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September 15, 2006

A Curious, Curious Tuesday

Roy Meachum

After election results were in, supporters of losers offered all sorts of explanations. High on their list was "the fact" that turnout had been so low on the GOP side.

They cited the percentage of registered Republicans voting and not the number, which was way beyond four years ago. At 24 percent overall the primaries actually rated on the high side.

In the sheriff's race, I heard Chuck Jenkins won because he had been after the county's top star for the past four years. That may be perfectly true. But largely irrelevant.

In fact, until Jim Hagy's official announcement in the spring nobody - especially members of his department - could make a move on his job. As it was, his timing seemed to some as calculated to give Harold Domer an advantage.

What did not make a whole lot of sense from the sidelines was why retiring State's Attorney Scott Rolle stuck his neck out so far in the sheriff's race. As the GOP candidate for Maryland attorney general this year, he must have known lavishing praise on Mr. Domer had the potential of blowing up in his face. He did it anyway.

Among the most concerned was his anointed successor, Charlie Smith; he feared fallout on his parade. In fact the man who served faithfully as his deputy actually received less public support from his boss than former city cop Domer. Go figure.

Of course in his Letter to the Editor, in The Frederick News-Post, the state's attorney lambasted Mr. Smith's rival; nothing else could be expected, after all Dino Flores had the temerity to challenge Mr. Rolle four years back. And that might have played a major factor in Tuesday's outcome.

Going into a contested Republican primary, Mr. Flores was seen by many as little more than a turncoat Democrat. That impression was strengthened by memory of his non-GOP status when he attempted to tilt Mr. Rolle in the county's last general election.

On the other hand, as much as the letter may have been appreciated by Mr. Smith's supporters, as in the Domer case, the GOP attorney general candidate took the risk of alienating more voters. And that he can't afford to do.

Even a state tidal wave fomented by the incumbent governor seems unlikely to sweep Frederick's state's attorney into the job held for 20 years by Joe Curran. Given the disparity in party registrations, his likely successor will be fellow Democrat Doug Gansler, from next-door Montgomery County.

Speculation along Frederick's streets centers on what Gov. Robert Ehrlich offered Mr. Rolle for him to give up what looked like a "safe" re-election. But maybe not. There are more than a few local voters who still resent the newly re-elected state's attorney trying to upset Rep. Roscoe Bartlett two years ago.

With the congressman's backers spread out among all parties and factions, including independents, Scott Rolle could have faced a Donnybrook in November. As it is, Charlie Smith cannot count on waltzing through.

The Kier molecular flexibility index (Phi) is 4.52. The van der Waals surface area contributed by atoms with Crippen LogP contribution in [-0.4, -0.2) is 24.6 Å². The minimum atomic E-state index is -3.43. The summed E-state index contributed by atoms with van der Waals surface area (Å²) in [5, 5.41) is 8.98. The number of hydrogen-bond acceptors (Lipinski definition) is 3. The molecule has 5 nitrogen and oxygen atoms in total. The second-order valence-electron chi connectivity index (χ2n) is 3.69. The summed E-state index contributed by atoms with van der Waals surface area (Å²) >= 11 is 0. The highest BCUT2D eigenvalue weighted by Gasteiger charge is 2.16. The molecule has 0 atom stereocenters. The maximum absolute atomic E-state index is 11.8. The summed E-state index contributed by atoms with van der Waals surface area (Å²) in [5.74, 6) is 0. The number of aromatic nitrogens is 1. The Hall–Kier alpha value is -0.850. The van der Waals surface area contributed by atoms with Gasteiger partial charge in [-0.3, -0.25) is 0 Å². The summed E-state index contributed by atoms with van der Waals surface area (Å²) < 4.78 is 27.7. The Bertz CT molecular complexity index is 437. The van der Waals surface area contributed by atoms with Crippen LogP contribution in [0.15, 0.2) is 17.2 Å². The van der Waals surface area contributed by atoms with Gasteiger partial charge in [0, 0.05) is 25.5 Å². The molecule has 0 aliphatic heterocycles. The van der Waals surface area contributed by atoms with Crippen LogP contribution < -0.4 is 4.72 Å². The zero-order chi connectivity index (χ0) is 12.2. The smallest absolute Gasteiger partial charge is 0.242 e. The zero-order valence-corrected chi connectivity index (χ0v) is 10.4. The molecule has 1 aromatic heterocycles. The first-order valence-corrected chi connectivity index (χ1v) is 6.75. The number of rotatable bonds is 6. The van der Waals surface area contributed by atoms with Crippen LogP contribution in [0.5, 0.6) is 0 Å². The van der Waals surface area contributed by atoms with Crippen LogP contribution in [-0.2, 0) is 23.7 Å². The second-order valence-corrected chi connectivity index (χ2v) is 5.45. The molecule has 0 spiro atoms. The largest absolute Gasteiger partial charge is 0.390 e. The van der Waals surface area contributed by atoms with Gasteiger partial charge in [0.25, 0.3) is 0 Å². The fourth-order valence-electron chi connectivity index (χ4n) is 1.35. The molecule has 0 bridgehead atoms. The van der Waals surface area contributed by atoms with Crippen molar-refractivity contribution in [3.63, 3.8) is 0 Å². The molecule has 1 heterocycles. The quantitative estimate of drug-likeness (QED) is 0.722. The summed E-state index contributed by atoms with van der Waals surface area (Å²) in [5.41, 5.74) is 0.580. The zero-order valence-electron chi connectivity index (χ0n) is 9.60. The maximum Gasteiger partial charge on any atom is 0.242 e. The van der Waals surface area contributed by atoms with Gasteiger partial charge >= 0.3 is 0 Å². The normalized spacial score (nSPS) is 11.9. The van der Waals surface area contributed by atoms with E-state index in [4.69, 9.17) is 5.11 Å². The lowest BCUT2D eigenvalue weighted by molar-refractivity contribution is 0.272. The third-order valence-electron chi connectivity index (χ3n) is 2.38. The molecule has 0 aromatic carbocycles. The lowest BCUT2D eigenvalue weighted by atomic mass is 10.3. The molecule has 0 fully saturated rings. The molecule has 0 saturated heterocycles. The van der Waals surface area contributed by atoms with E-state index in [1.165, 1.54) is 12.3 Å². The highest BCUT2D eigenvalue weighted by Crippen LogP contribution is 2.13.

Democrat Bill Poffenbarger promises to make the general elections interesting, to say the least. Hundreds of citizens, charged with lesser crimes and transgressions, have sought his legal services. He has a reputation for rendering respect to most comers.

Moreover, Mr. Poffenbarger appears very capable of financing his own campaign, which might not be at all necessary. Many community "names" have indicated he has their support.

Interestingly, his distinctive thatch of white hair was the first thing I saw upon reaching Republican Chuck Jenkins' election night gathering. Bill Poffenbarger has appeal on both sides of the political spectrum.

Getting by Dino Flores might prove an easier hurdle than November's race, for Charlie Smith; although he ranks as one of the brightest candidates I've seen in either party, for a long time.

While Republicans chose their selected five for the county board, nobody expects them all to survive the general elections. The four Democrats had no competition.

Former commissioner David Gray and Charles Jenkins look most vulnerable because they finished fourth and fifth on the GOP slate. But Mr. Gray has always enjoyed Democratic support.

With incumbents Lennie Thompson and Jan Gardner rated shoo-ins, and primary leaders Mike Cady and John Lovell enjoying a strong Republican base, the real battle for commissioner figures to be between Mr. Gray and newcomer Kai Hagen.

Whatever his expectations, Jim Grimes trailed well behind Orphans Court incumbents and Republican colleagues Tim May and John Tregoning. Both Democrats in the contest received more votes than Frederick's former mayor. But that might not be fair because Fern Hines and John Norman had no competition.

At any rate, nobody has successfully explained why Mr. Grimes wants the post that's less than full time and exercises little authority in the community. The puzzlement, combined with the enemies he created in City Hall, might send him home November 7. He's been defeated before, turned out as alderman in 1981, only to return to the board in 1989. He captured Frederick's top political prize in 1993. If anybody's keeping score.

And, of course, we all are; this is, after all, an election season. Tally ho!

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